Social and Emotional Learning In a Competitive Landscape
On an average Tuesday, back in 2017, when I was getting ready to teach my Dangers Of The Mind social-emotional literacy curriculum to students in Washington DC, one girl yelled “ Instagram is blowing me!”. Naturally, I asked her why she was so upset. She said, “They are not giving me the likes I deserve for my picture!”
In that moment, I felt a range of emotions. First, I agreed with her. The picture was cute and she should have more likes, but then I asked myself why do I feel this way?
Why do we live for the validation of others more than we value our own opinions?
Social media has become an accessory to some and a casualty to others. It’s troubling to see so many young people put their value in the hands of a fickle audience. According to a recent study, 21% report feeling worse about their own life because of what they see from friends.
It’s equally problematic to see people become enamored with social media “influencers” or peers simply because the influencer or peer has a lot of followers or a strong brand. Most people are not posting their entire story. They usually only post their highlight reel, which gives their followers a limited perspective of who the influencer actually is holistically. Simply put, a lot of social media characters have followings that are built on half truths or outright lies. So it’s dangerous for our young people to start comparing and contrasting their personal profiles to the influencers who they admire.
We know we can’t filter what our young people see, but we can help create counter narratives by joining social media, posting uplifting messages and also using our platforms to introduce them to more dynamic channels of influence.
For example, on the Dangers of the Mind page, we have a “Takeover Tuesday” with one new brand ambassador a week. On this day, they either go live or do insta-stories about different dangers of the mind that they have overcome. This allows for our students to be engaged with us outside of the classroom and it also shifts students’ digital landscape by exposing them to positive influencers.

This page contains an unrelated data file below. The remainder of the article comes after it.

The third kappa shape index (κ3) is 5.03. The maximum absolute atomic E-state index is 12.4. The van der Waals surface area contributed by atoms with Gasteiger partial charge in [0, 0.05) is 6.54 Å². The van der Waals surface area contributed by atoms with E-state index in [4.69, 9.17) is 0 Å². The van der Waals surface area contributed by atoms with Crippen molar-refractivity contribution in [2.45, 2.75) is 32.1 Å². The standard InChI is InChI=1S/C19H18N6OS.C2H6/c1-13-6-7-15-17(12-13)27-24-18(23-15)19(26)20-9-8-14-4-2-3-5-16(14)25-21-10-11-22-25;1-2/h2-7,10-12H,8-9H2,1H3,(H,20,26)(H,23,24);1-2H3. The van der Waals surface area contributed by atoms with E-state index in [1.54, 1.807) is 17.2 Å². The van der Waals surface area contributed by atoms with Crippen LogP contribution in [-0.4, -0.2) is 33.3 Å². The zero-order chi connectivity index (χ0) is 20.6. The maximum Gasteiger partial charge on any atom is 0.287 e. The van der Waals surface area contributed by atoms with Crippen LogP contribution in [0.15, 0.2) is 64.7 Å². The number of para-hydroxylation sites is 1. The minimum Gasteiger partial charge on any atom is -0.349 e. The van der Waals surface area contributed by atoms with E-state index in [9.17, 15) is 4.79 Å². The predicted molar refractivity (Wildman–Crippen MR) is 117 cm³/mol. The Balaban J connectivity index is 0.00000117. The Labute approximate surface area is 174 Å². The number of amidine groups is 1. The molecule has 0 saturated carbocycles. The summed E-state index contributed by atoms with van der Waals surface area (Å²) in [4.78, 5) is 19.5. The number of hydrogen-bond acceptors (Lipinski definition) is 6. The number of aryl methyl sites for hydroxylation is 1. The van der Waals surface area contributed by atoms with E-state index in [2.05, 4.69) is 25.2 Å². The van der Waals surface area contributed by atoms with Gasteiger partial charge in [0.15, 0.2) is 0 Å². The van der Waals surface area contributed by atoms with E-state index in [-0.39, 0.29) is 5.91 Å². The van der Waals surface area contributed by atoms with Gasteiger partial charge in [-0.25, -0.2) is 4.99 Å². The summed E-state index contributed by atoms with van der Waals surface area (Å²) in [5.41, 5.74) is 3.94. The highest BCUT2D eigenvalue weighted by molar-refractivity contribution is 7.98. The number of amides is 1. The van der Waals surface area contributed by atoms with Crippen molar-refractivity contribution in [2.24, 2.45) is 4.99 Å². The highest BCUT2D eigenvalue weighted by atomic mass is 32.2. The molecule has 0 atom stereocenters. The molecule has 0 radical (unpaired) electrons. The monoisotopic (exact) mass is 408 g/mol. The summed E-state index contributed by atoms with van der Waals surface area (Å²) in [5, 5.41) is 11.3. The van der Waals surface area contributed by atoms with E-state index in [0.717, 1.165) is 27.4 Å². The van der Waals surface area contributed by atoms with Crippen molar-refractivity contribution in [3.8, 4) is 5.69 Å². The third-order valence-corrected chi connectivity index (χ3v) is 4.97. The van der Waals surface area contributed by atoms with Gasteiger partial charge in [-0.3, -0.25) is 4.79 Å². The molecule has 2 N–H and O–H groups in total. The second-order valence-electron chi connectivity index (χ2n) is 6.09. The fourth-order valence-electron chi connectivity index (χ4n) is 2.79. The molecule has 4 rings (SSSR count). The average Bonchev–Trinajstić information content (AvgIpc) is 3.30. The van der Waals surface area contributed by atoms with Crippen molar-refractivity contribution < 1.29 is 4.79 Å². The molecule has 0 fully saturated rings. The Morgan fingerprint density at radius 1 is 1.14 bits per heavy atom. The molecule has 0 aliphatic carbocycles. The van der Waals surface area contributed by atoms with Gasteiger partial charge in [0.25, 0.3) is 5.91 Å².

By understanding the digital environment, you can create programming in the classroom that can connect students to one another deeply and authentically.
In addition, you can foster self-reflection in the classroom so that young people can be more grounded in their own personal narrative.
- Give students incentives on a monthly basis
- Establish periods of self-reflection constantly
- Give students diverse opportunities to express themselves as more than a singular story, help them see and articulate their layers and complexity
In my social media literacy teaching, I’ve found that it’s important to educate youth and young adults about being more mindful regarding the likes that they seek and the likes that they are giving on social media platforms. Every time we like a photo, there is a mental imprint that is left in our mind. Research tells us that teens with more screen time and less face-to-face interactions report higher levels of depressive symptoms compared to peers.
Due to the instant gratification, several students live for the “likes” and become addicted to the validation of others on social media. In response to this tendency, my company started a “LEGACY OVER LIKES” digital campaign to show that our true value is rooted in the footprint that we leave on the world, not our social media impressions which are fleeting.
Rocking our “Legacy Over Likes” offers a reminder that our intrinsic worth is more important than any fanfare over a picture. Furthermore, our DOM curriculum and “Legacy Over Likes” workshops highlight core social and emotional learning skills that combat the negative and competitive messages in social media culture. We focus on building social and emotional learning skills such as critical thinking, social awareness, empathy, positive identity development and self-esteem.
I strongly recommend that educators, teaching artists and youth developers spend time in the classroom dissecting the impact that the social and digital landscape has on young people’s understanding of self, mindset and values — because it will surely impact how the student shows up in your class and approaches their work when at home.
To learn more about our Legacy over Likes workshop [click here].